The stream is quiet and murky and the murk on the surface is reflected in the slowly coiling shapes in many of the paintings but the colour, predominantly blue, is painterly rather than natural.
The swirls form attractive rhythmic shapes, particularly in Gully and the inventive Tuck with its floating circular shape. The show still has the feel of an academic exercise conscientiously carried through.
There is a big contrast in the work of Ben Foster in his exhibition Continuum at the Sanderson Parnell Gallery. There are four abstract twisting sculptures, of which three are neat little decorative pieces called Ribbon, like early thoughts for the fourth which gives its title to the show. This is much larger, with a big gain in size and in the tension and drive of the twisting form.
The other works, in white plastic, are animal forms in a faceted, cubist style. They are a seal, a dog and a life-size horse. At this size they should be monumental, especially the horse, but the immaculate white and systematic quality of the forms makes them more toy than monument.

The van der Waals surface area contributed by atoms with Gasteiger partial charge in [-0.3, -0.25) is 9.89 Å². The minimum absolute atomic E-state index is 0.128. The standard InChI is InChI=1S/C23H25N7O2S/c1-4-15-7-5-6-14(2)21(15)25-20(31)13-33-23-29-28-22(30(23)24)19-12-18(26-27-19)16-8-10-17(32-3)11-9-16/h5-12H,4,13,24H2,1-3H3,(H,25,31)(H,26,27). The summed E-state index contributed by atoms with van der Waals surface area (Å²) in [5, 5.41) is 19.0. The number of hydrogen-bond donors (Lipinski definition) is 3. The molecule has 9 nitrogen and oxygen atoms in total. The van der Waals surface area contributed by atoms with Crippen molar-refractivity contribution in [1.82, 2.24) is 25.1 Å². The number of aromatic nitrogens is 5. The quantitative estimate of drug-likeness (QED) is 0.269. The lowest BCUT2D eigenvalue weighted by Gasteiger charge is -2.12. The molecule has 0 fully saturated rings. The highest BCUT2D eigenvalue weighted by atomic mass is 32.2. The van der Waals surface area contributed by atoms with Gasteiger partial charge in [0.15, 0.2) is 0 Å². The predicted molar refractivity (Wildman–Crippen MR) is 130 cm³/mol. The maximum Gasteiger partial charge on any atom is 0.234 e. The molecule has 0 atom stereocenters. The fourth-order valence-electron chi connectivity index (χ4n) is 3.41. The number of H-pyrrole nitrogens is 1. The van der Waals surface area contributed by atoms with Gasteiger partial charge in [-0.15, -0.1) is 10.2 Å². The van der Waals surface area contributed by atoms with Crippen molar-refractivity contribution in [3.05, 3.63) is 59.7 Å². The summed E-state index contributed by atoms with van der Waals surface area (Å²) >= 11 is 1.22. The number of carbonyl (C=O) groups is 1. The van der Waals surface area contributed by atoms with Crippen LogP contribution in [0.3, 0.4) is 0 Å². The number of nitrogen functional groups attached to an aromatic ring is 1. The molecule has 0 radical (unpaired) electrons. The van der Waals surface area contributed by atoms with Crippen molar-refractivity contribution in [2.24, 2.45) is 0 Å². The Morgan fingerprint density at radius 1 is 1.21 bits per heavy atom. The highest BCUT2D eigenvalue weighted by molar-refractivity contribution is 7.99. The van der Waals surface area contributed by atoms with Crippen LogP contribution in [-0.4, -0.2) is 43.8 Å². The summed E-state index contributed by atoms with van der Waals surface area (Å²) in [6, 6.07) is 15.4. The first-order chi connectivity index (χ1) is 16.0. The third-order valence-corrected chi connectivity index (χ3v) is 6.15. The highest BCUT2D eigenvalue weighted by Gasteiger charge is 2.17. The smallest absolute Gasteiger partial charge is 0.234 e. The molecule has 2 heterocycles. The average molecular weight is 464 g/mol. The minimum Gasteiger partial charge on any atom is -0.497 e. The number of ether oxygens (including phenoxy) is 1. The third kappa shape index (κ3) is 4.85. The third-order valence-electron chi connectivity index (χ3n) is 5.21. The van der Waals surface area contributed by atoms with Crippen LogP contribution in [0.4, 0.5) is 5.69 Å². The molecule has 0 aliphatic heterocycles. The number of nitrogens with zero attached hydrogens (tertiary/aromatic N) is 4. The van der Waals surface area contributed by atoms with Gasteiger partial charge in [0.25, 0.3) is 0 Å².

At the galleries
What: Pou: Return to the Light Givers by Jimmy James Kouratoras
Where and when: Saachi & Saachi Gallery, 3rd Floor, 23 The Strand, Parnell, to Ap 4.
TJ says: Energy and colour fill this debut exhibition which links modern design to Maori lore.
What: on going by John Ward Knox
Where and when: Ivan Anthony Gallery, 312 Karangahape Rd, to Mar 2
TJ says: Small scale and ultra-subtle effects are the trademarks of the work of art's current wunderkind and this show has extreme examples of both.
What: Two Painters: Johl Dwyer and Emma Smith
Where and when: Tim Melville Gallery, 11 McColl St, Newmarket, to Mar 9
TJ says: Two young painters; Johl Dwyer, makes the physical support of a painting an essential part of the work and Emma Smith takes running water as a source of swirling abstraction.
What: Continuum by Ben Foster
Where and when: Sanderson Contemporary Art, 251 Parnell Rd, to Mar 3
TJ says: Ben Foster's latest sculptures take on two forms: a twisting abstract shape at its best when large and impressively big plastic animals.